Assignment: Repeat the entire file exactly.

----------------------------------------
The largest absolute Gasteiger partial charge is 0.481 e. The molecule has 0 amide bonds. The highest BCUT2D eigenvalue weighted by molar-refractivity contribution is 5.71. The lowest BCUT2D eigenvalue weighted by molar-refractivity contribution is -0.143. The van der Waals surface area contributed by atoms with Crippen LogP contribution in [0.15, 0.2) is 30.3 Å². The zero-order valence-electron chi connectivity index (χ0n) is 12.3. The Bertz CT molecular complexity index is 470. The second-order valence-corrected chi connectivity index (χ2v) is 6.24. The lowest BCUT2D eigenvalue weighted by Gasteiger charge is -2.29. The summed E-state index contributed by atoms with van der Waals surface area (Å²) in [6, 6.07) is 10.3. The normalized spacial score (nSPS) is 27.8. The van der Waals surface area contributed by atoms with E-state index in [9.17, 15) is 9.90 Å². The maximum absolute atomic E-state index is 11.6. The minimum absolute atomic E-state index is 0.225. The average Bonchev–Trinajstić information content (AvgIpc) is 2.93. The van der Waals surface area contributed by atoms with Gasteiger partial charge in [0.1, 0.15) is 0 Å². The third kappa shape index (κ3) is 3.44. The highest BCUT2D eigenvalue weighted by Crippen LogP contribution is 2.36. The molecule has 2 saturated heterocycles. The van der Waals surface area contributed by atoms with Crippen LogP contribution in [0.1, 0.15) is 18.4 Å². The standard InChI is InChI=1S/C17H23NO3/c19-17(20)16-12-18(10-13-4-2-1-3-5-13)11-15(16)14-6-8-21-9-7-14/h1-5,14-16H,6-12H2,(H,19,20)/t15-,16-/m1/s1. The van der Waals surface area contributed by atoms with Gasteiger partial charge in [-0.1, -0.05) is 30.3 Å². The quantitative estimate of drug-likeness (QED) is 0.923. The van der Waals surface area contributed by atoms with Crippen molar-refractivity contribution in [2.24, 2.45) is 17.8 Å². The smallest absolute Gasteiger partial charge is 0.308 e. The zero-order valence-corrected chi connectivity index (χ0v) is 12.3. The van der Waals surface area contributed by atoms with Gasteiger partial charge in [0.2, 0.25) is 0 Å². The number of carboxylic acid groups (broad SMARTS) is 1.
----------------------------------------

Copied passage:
The largest absolute Gasteiger partial charge is 0.481 e. The molecule has 0 amide bonds. The highest BCUT2D eigenvalue weighted by molar-refractivity contribution is 5.71. The lowest BCUT2D eigenvalue weighted by molar-refractivity contribution is -0.143. The van der Waals surface area contributed by atoms with Crippen LogP contribution in [0.15, 0.2) is 30.3 Å². The zero-order valence-electron chi connectivity index (χ0n) is 12.3. The Bertz CT molecular complexity index is 470. The second-order valence-corrected chi connectivity index (χ2v) is 6.24. The lowest BCUT2D eigenvalue weighted by Gasteiger charge is -2.29. The summed E-state index contributed by atoms with van der Waals surface area (Å²) in [6, 6.07) is 10.3. The normalized spacial score (nSPS) is 27.8. The van der Waals surface area contributed by atoms with E-state index in [9.17, 15) is 9.90 Å². The maximum absolute atomic E-state index is 11.6. The minimum absolute atomic E-state index is 0.225. The average Bonchev–Trinajstić information content (AvgIpc) is 2.93. The van der Waals surface area contributed by atoms with Gasteiger partial charge in [0.1, 0.15) is 0 Å². The third kappa shape index (κ3) is 3.44. The highest BCUT2D eigenvalue weighted by Crippen LogP contribution is 2.36. The molecule has 2 saturated heterocycles. The van der Waals surface area contributed by atoms with Crippen LogP contribution in [0.1, 0.15) is 18.4 Å². The standard InChI is InChI=1S/C17H23NO3/c19-17(20)16-12-18(10-13-4-2-1-3-5-13)11-15(16)14-6-8-21-9-7-14/h1-5,14-16H,6-12H2,(H,19,20)/t15-,16-/m1/s1. The van der Waals surface area contributed by atoms with Gasteiger partial charge in [-0.1, -0.05) is 30.3 Å². The quantitative estimate of drug-likeness (QED) is 0.923. The van der Waals surface area contributed by atoms with Crippen molar-refractivity contribution in [2.24, 2.45) is 17.8 Å². The smallest absolute Gasteiger partial charge is 0.308 e. The zero-order valence-corrected chi connectivity index (χ0v) is 12.3. The van der Waals surface area contributed by atoms with Gasteiger partial charge in [0.2, 0.25) is 0 Å². The number of carboxylic acid groups (broad SMARTS) is 1.